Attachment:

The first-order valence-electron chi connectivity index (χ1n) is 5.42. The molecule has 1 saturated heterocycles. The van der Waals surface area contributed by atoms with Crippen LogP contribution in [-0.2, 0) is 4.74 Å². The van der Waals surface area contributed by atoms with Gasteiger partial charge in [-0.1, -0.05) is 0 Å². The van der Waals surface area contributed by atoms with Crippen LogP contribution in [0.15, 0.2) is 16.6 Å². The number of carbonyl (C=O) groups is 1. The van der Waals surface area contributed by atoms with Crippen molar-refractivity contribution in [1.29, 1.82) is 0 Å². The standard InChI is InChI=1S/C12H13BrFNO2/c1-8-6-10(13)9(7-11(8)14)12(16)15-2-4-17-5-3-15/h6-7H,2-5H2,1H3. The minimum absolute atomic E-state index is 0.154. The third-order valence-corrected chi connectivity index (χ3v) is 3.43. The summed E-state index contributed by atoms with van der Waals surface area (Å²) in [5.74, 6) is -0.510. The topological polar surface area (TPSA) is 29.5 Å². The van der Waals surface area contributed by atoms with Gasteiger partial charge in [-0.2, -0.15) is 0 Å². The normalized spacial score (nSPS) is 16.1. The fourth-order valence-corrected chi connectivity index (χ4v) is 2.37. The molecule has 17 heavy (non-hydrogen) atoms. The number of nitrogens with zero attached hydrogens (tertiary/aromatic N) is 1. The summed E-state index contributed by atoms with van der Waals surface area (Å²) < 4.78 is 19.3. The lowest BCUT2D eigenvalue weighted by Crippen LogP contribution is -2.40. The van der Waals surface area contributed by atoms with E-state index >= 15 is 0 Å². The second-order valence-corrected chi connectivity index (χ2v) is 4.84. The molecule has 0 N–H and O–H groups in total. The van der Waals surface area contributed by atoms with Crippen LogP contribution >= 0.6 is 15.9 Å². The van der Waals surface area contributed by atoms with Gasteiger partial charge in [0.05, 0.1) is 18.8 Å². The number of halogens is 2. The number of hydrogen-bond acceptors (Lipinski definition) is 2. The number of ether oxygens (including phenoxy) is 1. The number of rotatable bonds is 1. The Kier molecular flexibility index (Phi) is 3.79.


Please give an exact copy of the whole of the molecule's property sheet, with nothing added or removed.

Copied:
The first-order valence-electron chi connectivity index (χ1n) is 5.42. The molecule has 1 saturated heterocycles. The van der Waals surface area contributed by atoms with Crippen LogP contribution in [-0.2, 0) is 4.74 Å². The van der Waals surface area contributed by atoms with Gasteiger partial charge in [-0.1, -0.05) is 0 Å². The van der Waals surface area contributed by atoms with Crippen LogP contribution in [0.15, 0.2) is 16.6 Å². The number of carbonyl (C=O) groups is 1. The van der Waals surface area contributed by atoms with Crippen molar-refractivity contribution in [1.29, 1.82) is 0 Å². The standard InChI is InChI=1S/C12H13BrFNO2/c1-8-6-10(13)9(7-11(8)14)12(16)15-2-4-17-5-3-15/h6-7H,2-5H2,1H3. The minimum absolute atomic E-state index is 0.154. The third-order valence-corrected chi connectivity index (χ3v) is 3.43. The summed E-state index contributed by atoms with van der Waals surface area (Å²) in [5.74, 6) is -0.510. The topological polar surface area (TPSA) is 29.5 Å². The van der Waals surface area contributed by atoms with Gasteiger partial charge in [-0.2, -0.15) is 0 Å². The normalized spacial score (nSPS) is 16.1. The fourth-order valence-corrected chi connectivity index (χ4v) is 2.37. The molecule has 17 heavy (non-hydrogen) atoms. The number of nitrogens with zero attached hydrogens (tertiary/aromatic N) is 1. The summed E-state index contributed by atoms with van der Waals surface area (Å²) < 4.78 is 19.3. The lowest BCUT2D eigenvalue weighted by Crippen LogP contribution is -2.40. The van der Waals surface area contributed by atoms with E-state index >= 15 is 0 Å². The second-order valence-corrected chi connectivity index (χ2v) is 4.84. The molecule has 0 N–H and O–H groups in total. The van der Waals surface area contributed by atoms with Crippen LogP contribution >= 0.6 is 15.9 Å². The van der Waals surface area contributed by atoms with Gasteiger partial charge in [0.05, 0.1) is 18.8 Å². The number of halogens is 2. The number of hydrogen-bond acceptors (Lipinski definition) is 2. The number of ether oxygens (including phenoxy) is 1. The number of rotatable bonds is 1. The Kier molecular flexibility index (Phi) is 3.79.